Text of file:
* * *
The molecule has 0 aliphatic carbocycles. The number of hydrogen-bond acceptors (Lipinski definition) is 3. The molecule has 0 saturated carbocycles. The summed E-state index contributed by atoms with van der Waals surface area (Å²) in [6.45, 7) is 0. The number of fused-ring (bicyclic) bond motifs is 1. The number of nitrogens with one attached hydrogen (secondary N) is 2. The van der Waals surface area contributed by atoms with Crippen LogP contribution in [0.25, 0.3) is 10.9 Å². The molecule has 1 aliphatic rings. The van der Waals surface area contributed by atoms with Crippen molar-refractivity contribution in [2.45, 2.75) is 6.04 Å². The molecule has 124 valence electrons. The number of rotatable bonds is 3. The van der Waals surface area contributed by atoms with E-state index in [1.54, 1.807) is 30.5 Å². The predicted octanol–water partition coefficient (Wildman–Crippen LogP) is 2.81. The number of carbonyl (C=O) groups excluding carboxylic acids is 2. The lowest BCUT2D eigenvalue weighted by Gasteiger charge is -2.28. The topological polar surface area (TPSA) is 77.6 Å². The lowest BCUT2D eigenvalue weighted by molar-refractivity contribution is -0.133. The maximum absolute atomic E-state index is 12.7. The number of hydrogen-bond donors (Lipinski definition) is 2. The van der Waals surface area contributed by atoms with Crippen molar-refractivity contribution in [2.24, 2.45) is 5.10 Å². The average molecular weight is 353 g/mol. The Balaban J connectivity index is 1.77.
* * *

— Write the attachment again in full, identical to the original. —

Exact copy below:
The molecule has 0 aliphatic carbocycles. The number of hydrogen-bond acceptors (Lipinski definition) is 3. The molecule has 0 saturated carbocycles. The summed E-state index contributed by atoms with van der Waals surface area (Å²) in [6.45, 7) is 0. The number of fused-ring (bicyclic) bond motifs is 1. The number of nitrogens with one attached hydrogen (secondary N) is 2. The van der Waals surface area contributed by atoms with Crippen LogP contribution in [0.25, 0.3) is 10.9 Å². The molecule has 1 aliphatic rings. The van der Waals surface area contributed by atoms with Crippen molar-refractivity contribution in [2.45, 2.75) is 6.04 Å². The molecule has 124 valence electrons. The number of rotatable bonds is 3. The van der Waals surface area contributed by atoms with E-state index in [1.54, 1.807) is 30.5 Å². The predicted octanol–water partition coefficient (Wildman–Crippen LogP) is 2.81. The number of carbonyl (C=O) groups excluding carboxylic acids is 2. The lowest BCUT2D eigenvalue weighted by Gasteiger charge is -2.28. The topological polar surface area (TPSA) is 77.6 Å². The lowest BCUT2D eigenvalue weighted by molar-refractivity contribution is -0.133. The maximum absolute atomic E-state index is 12.7. The number of hydrogen-bond donors (Lipinski definition) is 2. The van der Waals surface area contributed by atoms with Crippen molar-refractivity contribution in [2.24, 2.45) is 5.10 Å². The average molecular weight is 353 g/mol. The Balaban J connectivity index is 1.77.